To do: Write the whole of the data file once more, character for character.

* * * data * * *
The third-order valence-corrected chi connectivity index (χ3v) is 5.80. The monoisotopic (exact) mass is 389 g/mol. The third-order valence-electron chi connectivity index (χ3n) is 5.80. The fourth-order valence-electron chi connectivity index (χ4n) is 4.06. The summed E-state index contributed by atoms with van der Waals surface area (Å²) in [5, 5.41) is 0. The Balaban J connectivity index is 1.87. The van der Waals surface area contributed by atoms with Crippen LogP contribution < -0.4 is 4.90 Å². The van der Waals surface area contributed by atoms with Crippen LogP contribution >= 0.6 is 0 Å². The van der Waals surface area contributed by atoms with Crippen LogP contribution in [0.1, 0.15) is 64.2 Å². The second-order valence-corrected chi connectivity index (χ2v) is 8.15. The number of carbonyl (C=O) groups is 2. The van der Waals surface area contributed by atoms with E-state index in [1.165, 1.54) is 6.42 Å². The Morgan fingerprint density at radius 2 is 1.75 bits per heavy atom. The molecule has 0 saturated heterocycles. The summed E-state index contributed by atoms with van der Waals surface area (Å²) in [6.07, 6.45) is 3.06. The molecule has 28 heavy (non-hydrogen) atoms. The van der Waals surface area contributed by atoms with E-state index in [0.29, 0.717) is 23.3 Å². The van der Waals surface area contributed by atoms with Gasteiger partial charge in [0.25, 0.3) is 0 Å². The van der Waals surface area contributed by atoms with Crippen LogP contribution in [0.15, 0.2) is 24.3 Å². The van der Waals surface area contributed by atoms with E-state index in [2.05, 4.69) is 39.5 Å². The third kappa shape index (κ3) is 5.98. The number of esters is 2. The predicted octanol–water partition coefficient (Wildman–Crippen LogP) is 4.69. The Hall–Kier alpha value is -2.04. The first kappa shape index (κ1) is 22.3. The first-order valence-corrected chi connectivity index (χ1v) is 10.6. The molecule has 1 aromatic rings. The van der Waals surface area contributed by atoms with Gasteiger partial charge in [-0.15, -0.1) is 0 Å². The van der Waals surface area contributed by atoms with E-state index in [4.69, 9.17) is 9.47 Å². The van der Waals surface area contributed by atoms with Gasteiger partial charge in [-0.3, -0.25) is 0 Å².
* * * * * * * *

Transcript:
The third-order valence-corrected chi connectivity index (χ3v) is 5.80. The monoisotopic (exact) mass is 389 g/mol. The third-order valence-electron chi connectivity index (χ3n) is 5.80. The fourth-order valence-electron chi connectivity index (χ4n) is 4.06. The summed E-state index contributed by atoms with van der Waals surface area (Å²) in [5, 5.41) is 0. The Balaban J connectivity index is 1.87. The van der Waals surface area contributed by atoms with Crippen LogP contribution < -0.4 is 4.90 Å². The van der Waals surface area contributed by atoms with Crippen LogP contribution >= 0.6 is 0 Å². The van der Waals surface area contributed by atoms with Crippen LogP contribution in [0.1, 0.15) is 64.2 Å². The second-order valence-corrected chi connectivity index (χ2v) is 8.15. The number of carbonyl (C=O) groups is 2. The van der Waals surface area contributed by atoms with E-state index in [1.165, 1.54) is 6.42 Å². The Morgan fingerprint density at radius 2 is 1.75 bits per heavy atom. The molecule has 0 saturated heterocycles. The summed E-state index contributed by atoms with van der Waals surface area (Å²) in [6.07, 6.45) is 3.06. The molecule has 28 heavy (non-hydrogen) atoms. The van der Waals surface area contributed by atoms with E-state index in [0.29, 0.717) is 23.3 Å². The van der Waals surface area contributed by atoms with Gasteiger partial charge in [0.25, 0.3) is 0 Å². The van der Waals surface area contributed by atoms with Crippen LogP contribution in [0.15, 0.2) is 24.3 Å². The van der Waals surface area contributed by atoms with E-state index in [2.05, 4.69) is 39.5 Å². The third kappa shape index (κ3) is 5.98. The number of esters is 2. The predicted octanol–water partition coefficient (Wildman–Crippen LogP) is 4.69. The Hall–Kier alpha value is -2.04. The first kappa shape index (κ1) is 22.3. The first-order valence-corrected chi connectivity index (χ1v) is 10.6. The molecule has 1 aromatic rings. The van der Waals surface area contributed by atoms with Gasteiger partial charge in [-0.15, -0.1) is 0 Å². The van der Waals surface area contributed by atoms with E-state index in [4.69, 9.17) is 9.47 Å². The van der Waals surface area contributed by atoms with Gasteiger partial charge in [-0.3, -0.25) is 0 Å².